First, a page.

My Russian camera

For fun I recently purchased an old SLR camera from my local  pub.   It was a Zenit.  I had heard of the make, at art college it was the cheapskates’ SLR.  Posher students having Prakticas and Pentaxes.  My friend Jane had a Zenit – no disrespect,  I think I had some ghastly piece of kit called a Penguin which my father gave me.  I borrowed the college’s Yashica TLR, a kind of cheap Rolleiflex.  That was fine.

Broken Fence

Broken Fence

For many years I gave up on cameras save the odd one trip holiday cam.  Oddly for me these gave remarkable results –  I think they do if the sunlight is bright.

Car park

Car park

Back to my new s/h Zenit.  I purchased some new kind of black and white film from  Boots,  stuff that can be put through colour processors and still come out as black and white (when it’s not pink it has a slight blue cast).  Eager to try it out I ran around town trying to use all the film up.  I took the camera home to check rewinding procedures – first disaster, you had to tweak a collar under the shutter button to release the sprockets.  I thought the rewinding was crunchy but foolishly blamed this on Russian robustness.  I had stripped all the sprocket holes off the film, rendering the film useless and my morning wasted. Never mind, I had three for the price of two and a still sunny afternoon.   Well I don’t know what I did wrong.  When I went Boots to collect my disc and prints the girl smiled and said that she didn’t think that they were very good.  She was right, they were very abstract, with large areas of complete over exposure, and showing only some of the wood grain, foliage and rubbish which I thought I had photographed.  This was like lomography by Eisenstein (Battleship Potemkin).  Strange and meaningless as these images there was some allure – possibly the poignancy of failure.  My friend thinks they are worthy of entering for the Ruskin prize.  I think I had accidentally mastered the technique of double exposure by only half pulling the film carriage lever across.  I did wonder why it said I had only exposed 16 images.  I will publish some of the images, the more artistic of course.  Next time will be colour –  I can’t wait to see what can go wrong.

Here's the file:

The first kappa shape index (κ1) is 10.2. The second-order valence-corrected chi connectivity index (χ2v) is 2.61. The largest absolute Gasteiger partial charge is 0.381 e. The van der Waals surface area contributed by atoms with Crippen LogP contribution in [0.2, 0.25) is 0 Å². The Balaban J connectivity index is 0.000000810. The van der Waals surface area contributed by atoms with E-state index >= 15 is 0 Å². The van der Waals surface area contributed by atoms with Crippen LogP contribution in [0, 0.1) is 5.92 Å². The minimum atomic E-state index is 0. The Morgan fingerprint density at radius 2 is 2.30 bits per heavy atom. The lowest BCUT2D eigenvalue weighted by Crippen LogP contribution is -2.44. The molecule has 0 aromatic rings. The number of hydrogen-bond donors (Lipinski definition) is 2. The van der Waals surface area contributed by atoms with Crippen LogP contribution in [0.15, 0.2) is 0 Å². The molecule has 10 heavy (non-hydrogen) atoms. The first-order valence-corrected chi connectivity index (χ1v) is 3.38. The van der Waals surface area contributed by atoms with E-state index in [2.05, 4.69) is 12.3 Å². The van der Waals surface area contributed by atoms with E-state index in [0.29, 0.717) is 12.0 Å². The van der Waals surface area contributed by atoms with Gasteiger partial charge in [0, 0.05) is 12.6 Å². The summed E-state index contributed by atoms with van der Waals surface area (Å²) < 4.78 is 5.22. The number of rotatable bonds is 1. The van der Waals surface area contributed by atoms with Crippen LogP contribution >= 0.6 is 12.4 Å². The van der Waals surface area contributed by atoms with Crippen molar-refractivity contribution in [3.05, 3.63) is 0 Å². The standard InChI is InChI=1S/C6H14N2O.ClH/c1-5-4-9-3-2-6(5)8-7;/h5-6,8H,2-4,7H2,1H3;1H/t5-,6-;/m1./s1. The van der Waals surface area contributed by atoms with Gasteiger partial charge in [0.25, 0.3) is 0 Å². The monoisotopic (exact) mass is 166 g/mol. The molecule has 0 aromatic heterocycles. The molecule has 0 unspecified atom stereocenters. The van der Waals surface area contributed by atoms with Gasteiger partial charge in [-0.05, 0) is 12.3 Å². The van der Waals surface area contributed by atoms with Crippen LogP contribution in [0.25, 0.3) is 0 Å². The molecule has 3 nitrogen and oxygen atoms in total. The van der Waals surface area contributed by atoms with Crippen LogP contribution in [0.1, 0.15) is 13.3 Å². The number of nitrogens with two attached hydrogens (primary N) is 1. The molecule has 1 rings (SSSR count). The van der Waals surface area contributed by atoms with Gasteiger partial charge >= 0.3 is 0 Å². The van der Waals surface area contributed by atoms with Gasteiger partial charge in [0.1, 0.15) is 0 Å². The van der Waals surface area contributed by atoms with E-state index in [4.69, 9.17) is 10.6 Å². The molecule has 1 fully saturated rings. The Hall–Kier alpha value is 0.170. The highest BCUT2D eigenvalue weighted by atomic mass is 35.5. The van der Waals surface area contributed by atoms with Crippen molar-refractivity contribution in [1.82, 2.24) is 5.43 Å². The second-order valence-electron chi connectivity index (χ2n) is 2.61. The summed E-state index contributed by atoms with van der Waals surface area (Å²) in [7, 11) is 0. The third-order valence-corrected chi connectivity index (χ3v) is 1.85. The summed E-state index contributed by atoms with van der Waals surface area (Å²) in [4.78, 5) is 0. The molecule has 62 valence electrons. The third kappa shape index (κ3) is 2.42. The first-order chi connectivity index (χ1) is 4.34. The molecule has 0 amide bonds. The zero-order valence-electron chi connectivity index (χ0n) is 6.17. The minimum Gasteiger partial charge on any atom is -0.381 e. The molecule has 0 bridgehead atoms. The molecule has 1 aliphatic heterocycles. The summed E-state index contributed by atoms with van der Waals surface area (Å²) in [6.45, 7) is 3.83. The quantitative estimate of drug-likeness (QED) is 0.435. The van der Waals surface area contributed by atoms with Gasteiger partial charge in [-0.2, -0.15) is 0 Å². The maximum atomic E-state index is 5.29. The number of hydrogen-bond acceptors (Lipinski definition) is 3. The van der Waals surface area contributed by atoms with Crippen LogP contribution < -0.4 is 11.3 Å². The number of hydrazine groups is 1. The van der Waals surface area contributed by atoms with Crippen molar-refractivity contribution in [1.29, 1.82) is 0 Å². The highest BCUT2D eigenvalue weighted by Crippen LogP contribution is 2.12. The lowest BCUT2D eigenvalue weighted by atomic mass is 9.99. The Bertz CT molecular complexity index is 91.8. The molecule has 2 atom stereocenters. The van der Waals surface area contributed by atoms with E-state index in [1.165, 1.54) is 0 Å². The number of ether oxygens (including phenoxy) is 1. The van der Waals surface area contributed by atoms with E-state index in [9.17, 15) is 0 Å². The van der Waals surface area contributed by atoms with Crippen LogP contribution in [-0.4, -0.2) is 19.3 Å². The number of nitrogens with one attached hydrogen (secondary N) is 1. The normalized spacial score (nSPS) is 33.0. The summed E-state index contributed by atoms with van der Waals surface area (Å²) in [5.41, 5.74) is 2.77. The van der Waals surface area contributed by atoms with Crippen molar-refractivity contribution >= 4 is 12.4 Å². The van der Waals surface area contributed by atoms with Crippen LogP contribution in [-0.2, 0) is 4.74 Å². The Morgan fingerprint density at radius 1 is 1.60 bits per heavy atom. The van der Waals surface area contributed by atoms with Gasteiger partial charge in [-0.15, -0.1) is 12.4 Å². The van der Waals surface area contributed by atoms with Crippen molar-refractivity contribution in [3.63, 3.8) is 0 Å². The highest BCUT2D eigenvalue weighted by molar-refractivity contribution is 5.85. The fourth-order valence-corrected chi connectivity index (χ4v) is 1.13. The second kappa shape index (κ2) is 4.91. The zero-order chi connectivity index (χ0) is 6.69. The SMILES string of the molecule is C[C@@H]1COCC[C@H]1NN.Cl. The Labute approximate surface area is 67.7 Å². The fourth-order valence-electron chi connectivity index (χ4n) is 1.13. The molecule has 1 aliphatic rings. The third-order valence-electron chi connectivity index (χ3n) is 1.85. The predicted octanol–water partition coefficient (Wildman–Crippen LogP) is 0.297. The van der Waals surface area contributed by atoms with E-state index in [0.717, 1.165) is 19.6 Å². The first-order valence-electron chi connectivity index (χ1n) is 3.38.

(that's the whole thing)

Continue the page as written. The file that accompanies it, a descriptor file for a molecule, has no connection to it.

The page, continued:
Contents of a skip

Contents of a skip

Please reader do not think I am completely useless at photography – digital suits me fine and I can produce accomplished images – but you can’t get quite the cock ups that are possible with good old analogue film.  Look out for the colour!

Hole in Fence

Hole in Fence

Oh… I now want a fish eye lens – anyone help?

 

 

About Richard Stokes

Richard Stokes. Childhood spent in Milford-on-Sea. Now lives in West Bay Bridport (recent move)Educated in Art Schools - Winchester, Birmingham and Portsmouth. Worked as art administrator: Ikon Gallery, Birmingham; Midland Group, Nottingham; West Midlands Arts, Birmingham; Gateshead Garden Festival; Arts Council; Minories Art Gallery, Colchester; West Midland Arts. Also involved with the former Limpets Restaurant. Keen sailor.
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One Response to My Russian camera

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